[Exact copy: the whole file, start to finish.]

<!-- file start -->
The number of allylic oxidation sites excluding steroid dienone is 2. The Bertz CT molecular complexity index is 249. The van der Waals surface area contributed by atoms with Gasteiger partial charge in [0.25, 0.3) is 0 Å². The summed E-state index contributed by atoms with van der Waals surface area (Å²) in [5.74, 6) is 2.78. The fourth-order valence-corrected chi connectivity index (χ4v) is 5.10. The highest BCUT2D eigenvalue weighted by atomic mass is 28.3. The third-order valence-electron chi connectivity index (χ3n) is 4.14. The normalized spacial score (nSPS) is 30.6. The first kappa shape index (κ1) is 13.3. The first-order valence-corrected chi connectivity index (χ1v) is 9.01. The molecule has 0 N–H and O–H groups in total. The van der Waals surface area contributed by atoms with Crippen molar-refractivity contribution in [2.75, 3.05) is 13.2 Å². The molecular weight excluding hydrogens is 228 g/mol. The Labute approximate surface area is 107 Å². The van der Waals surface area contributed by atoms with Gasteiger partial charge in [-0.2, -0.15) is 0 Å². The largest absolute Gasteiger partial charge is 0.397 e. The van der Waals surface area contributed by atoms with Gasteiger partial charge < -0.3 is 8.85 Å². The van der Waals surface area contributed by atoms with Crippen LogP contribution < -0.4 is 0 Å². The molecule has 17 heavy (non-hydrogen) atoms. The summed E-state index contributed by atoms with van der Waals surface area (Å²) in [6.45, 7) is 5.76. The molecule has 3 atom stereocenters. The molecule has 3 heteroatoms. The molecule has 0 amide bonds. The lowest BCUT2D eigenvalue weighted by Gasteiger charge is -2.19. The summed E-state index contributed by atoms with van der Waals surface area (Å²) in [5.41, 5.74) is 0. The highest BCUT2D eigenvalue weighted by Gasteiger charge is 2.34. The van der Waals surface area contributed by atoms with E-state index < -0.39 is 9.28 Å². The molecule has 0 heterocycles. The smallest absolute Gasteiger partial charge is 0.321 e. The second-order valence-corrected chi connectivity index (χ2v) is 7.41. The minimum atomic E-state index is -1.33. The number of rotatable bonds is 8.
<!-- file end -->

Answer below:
The number of allylic oxidation sites excluding steroid dienone is 2. The Bertz CT molecular complexity index is 249. The van der Waals surface area contributed by atoms with Gasteiger partial charge in [0.25, 0.3) is 0 Å². The summed E-state index contributed by atoms with van der Waals surface area (Å²) in [5.74, 6) is 2.78. The fourth-order valence-corrected chi connectivity index (χ4v) is 5.10. The highest BCUT2D eigenvalue weighted by atomic mass is 28.3. The third-order valence-electron chi connectivity index (χ3n) is 4.14. The normalized spacial score (nSPS) is 30.6. The first kappa shape index (κ1) is 13.3. The first-order valence-corrected chi connectivity index (χ1v) is 9.01. The molecule has 0 N–H and O–H groups in total. The van der Waals surface area contributed by atoms with Crippen molar-refractivity contribution in [2.75, 3.05) is 13.2 Å². The molecular weight excluding hydrogens is 228 g/mol. The Labute approximate surface area is 107 Å². The van der Waals surface area contributed by atoms with Gasteiger partial charge in [-0.2, -0.15) is 0 Å². The largest absolute Gasteiger partial charge is 0.397 e. The van der Waals surface area contributed by atoms with Gasteiger partial charge < -0.3 is 8.85 Å². The van der Waals surface area contributed by atoms with Crippen LogP contribution < -0.4 is 0 Å². The molecule has 17 heavy (non-hydrogen) atoms. The summed E-state index contributed by atoms with van der Waals surface area (Å²) in [6.45, 7) is 5.76. The molecule has 3 atom stereocenters. The molecule has 3 heteroatoms. The molecule has 0 amide bonds. The lowest BCUT2D eigenvalue weighted by Gasteiger charge is -2.19. The summed E-state index contributed by atoms with van der Waals surface area (Å²) in [5.41, 5.74) is 0. The highest BCUT2D eigenvalue weighted by Gasteiger charge is 2.34. The van der Waals surface area contributed by atoms with E-state index < -0.39 is 9.28 Å². The molecule has 0 heterocycles. The smallest absolute Gasteiger partial charge is 0.321 e. The second-order valence-corrected chi connectivity index (χ2v) is 7.41. The minimum atomic E-state index is -1.33. The number of rotatable bonds is 8.